Default Clauses

There is no legal description of a default other than saying a default is the inability to meet the demands of the promissory note a borrower has with a lender. The reason why there is no legal definition is because default is defined by the parties within their agreement. Together the parties decide what events will trigger default and the rights associated once default occurs.


In the event of a default acceleration clauses require the payment of the debt in full at one time. There are two kinds of acceleration clauses, automatic and optional. Automatic acceleration occurs automatically once the borrower is in default. Optional gives the lender the freedom to choose whether the accelerate the debt, depending on the willingness of the borrower to remedy their default. If the borrower is unable to satisfy the loan in full at the time of acceleration, this clause gives the lender freedom to foreclose on the property to recover their losses.

Types of Foreclosure

After foreclosure occurs, the lender sells the property following specified procedures. If the sale of the property is less than the amount required to satisfy the debt, the borrower is in deficiency and the lender can seek a deficiency judgment against the borrower. If the sale produces more than the value of the remaining debt, this is surplus that goes first to any junior interests, then the remainder to the borrower.


Not commonly used but this just means that there is a court date set where the payment of the property is required by the borrower or else the property is foreclosed and possessed by the lender. There is no right to a surplus in a strict foreclosure and the lender can retain the property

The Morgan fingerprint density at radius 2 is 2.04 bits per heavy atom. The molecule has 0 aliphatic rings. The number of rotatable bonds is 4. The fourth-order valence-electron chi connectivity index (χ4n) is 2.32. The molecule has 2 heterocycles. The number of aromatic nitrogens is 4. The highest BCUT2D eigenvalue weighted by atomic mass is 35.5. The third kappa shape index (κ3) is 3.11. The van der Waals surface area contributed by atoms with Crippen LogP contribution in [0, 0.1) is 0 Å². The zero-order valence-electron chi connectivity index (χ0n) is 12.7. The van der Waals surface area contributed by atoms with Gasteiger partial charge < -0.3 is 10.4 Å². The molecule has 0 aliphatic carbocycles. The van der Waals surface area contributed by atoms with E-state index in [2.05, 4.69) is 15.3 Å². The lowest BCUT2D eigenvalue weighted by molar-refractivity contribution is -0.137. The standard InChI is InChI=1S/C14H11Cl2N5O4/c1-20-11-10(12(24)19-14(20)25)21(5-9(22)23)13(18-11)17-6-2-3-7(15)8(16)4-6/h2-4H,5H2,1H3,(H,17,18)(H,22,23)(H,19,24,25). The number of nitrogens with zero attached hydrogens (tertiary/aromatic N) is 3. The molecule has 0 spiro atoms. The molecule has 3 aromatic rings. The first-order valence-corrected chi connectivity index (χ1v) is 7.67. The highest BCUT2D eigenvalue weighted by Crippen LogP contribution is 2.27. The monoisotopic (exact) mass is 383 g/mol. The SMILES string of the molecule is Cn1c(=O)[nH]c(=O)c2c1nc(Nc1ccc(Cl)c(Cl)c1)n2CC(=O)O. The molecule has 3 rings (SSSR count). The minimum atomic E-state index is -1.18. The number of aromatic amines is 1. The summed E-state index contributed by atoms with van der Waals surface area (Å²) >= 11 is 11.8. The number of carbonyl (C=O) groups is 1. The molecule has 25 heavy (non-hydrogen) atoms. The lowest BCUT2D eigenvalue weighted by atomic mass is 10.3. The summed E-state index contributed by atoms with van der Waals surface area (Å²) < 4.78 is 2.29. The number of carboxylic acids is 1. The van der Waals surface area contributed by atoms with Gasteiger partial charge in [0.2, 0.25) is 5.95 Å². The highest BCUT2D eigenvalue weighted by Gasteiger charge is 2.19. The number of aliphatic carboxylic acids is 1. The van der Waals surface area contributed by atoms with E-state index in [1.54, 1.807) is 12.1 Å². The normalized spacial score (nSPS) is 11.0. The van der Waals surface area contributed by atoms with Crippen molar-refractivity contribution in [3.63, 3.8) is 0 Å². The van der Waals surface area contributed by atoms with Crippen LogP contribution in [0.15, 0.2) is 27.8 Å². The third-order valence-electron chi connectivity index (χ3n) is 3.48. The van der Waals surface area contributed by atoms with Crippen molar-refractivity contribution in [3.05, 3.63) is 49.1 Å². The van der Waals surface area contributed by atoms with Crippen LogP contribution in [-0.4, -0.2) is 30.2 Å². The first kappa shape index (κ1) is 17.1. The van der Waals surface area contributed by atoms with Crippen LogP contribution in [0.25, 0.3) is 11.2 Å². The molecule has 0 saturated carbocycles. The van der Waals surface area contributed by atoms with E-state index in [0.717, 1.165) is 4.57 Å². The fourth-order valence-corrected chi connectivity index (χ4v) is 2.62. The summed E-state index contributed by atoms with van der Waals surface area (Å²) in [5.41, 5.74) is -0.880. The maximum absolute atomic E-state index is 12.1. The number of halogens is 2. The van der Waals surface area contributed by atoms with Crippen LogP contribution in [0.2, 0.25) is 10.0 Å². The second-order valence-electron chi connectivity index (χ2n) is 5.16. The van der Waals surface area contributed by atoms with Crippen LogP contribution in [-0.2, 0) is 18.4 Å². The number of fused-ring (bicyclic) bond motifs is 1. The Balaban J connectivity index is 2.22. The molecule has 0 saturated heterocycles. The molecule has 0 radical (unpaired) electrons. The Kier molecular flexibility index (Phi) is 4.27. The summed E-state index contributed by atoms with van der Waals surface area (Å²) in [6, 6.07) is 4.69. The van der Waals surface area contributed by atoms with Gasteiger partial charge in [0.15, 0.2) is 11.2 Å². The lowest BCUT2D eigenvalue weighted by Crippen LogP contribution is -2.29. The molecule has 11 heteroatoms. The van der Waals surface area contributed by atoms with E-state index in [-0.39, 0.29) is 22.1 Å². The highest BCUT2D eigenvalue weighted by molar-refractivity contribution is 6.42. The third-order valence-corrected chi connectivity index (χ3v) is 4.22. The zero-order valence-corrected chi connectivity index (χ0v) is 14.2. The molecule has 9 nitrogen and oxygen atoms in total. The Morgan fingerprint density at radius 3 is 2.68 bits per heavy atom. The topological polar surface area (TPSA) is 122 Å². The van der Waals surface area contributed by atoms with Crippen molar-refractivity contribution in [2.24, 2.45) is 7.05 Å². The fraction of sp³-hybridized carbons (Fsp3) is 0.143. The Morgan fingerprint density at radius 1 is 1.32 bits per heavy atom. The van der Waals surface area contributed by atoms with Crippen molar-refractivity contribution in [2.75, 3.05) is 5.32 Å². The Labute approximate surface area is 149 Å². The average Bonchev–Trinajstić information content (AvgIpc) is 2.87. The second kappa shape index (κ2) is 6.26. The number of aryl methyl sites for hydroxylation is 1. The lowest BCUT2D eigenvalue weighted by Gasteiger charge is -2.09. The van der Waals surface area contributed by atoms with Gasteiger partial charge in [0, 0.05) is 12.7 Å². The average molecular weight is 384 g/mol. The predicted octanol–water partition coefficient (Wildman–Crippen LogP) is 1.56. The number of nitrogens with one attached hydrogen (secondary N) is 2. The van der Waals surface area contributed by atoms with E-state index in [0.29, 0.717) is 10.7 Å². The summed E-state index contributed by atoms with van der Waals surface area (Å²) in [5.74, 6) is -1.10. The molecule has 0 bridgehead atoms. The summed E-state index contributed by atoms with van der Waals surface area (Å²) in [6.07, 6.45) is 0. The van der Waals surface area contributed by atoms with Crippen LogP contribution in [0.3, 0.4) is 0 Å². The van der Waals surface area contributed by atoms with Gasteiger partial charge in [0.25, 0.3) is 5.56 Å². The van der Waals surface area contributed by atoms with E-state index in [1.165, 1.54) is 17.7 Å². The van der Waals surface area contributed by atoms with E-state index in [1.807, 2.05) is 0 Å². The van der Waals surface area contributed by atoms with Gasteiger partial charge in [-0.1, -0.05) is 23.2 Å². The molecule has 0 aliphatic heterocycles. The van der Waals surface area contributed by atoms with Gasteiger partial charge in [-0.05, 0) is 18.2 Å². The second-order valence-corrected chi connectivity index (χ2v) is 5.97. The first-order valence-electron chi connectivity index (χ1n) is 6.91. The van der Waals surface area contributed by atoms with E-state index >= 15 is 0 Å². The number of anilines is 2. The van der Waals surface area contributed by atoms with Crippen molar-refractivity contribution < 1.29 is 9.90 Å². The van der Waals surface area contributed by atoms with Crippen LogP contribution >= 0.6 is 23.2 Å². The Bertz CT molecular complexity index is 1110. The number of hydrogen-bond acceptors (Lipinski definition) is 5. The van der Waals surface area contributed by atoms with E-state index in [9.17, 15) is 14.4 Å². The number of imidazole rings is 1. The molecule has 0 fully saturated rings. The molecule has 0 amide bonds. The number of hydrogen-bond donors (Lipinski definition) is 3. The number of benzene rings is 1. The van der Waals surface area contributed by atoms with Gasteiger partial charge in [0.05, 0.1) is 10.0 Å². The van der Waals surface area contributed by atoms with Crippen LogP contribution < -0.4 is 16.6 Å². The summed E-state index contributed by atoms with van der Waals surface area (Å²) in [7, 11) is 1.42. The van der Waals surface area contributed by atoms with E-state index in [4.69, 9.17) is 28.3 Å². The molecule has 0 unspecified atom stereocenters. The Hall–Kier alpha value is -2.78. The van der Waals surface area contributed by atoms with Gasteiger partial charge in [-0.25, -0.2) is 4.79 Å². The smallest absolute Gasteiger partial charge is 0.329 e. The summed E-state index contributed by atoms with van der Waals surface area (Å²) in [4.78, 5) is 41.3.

Essentially the same as a strict foreclosure except the lender is required to sell the property at a public sale conducted by the sheriff. If there are any junior interests, these are necessary parties who could assert a right to some payment on the proceeds of the sale.

Power of Sale

Also known as nonjudicial foreclosure. This is the most common method of foreclosure, but can only be done if stated within the parties agreement. Again, the purpose is to sell the property and recover the profits to satisfy the debt. The advantage here is that power of sale is typically cheaper and faster than judicial foreclosure.

Foreclosure Abuses and Reforms

Due to the large increase of foreclosures during the 2007–2009 housing crisis a large number of abuses were discovered. Promissory notes had been lost, there was difficulty in knowing who the mortgagee of record was, short sales (sales of homes where the value is less than the remaining balance on the home) were conducted, homeowners would engage in strategic default (walk away if the value was less than the remaining balance) because they had the means of purchasing cheaper housing elsewhere, and robo-signing (signing affidavits with no review of the content). Many of these issues led to judicial reform.

Zervas v. Wells Fargo Bank, N.A.

93 So. 3d 453 (Fla. Ct. App. 2012).

Wells Fargo sought to foreclose on Zervas’s property and was successful at trial despite Zervas’s request for time to make up the issue. On appeal, Zervas argues that Wells Fargo did not give notice of acceleration or a reasonable opportunity to cure. The note had also been lost by Wells Fargo who could not produce where the assignment was located. For these reasons, there was a genuine issue as to a material fact and the district court’s ruling granting summary judgment in favor of Wells Fargo is reversed.

Pasillas v. HSBC Bank USA

255 P.3d 1281 (Nev. 2011).

HSBC sought foreclosure on a home and Pasillas sought to utilize a mediation program to forego foreclosure. The parties met but were unable to come to a resolution. At the mediation, it was unclear whether HSBC was represented by counsel and they failed to bring proper documentation (the mortgage was missing two pages, the assignment of rights was incomplete, etc.). Additionally, HSBC failed to bring somebody who had the power to adjust the terms of the loan (why have mediation if nothing is going to change?). For these reasons, HSBC did not properly follow the statutory requirements of the mediation program. As remedy for this abuse, the case is remanded to consider the total amount of sanctions that ought to be imposed on HSBC by evaluating whether there was bad faith, the prejudice caused, and whether there is a willingness to continue negotiations.


The content contained in this article may contain inaccuracies and is not intended to reflect the opinions, views, beliefs, or practices of any academic professor or publication. Instead, this content is a reflection on the author’s understanding of the law and legal practices.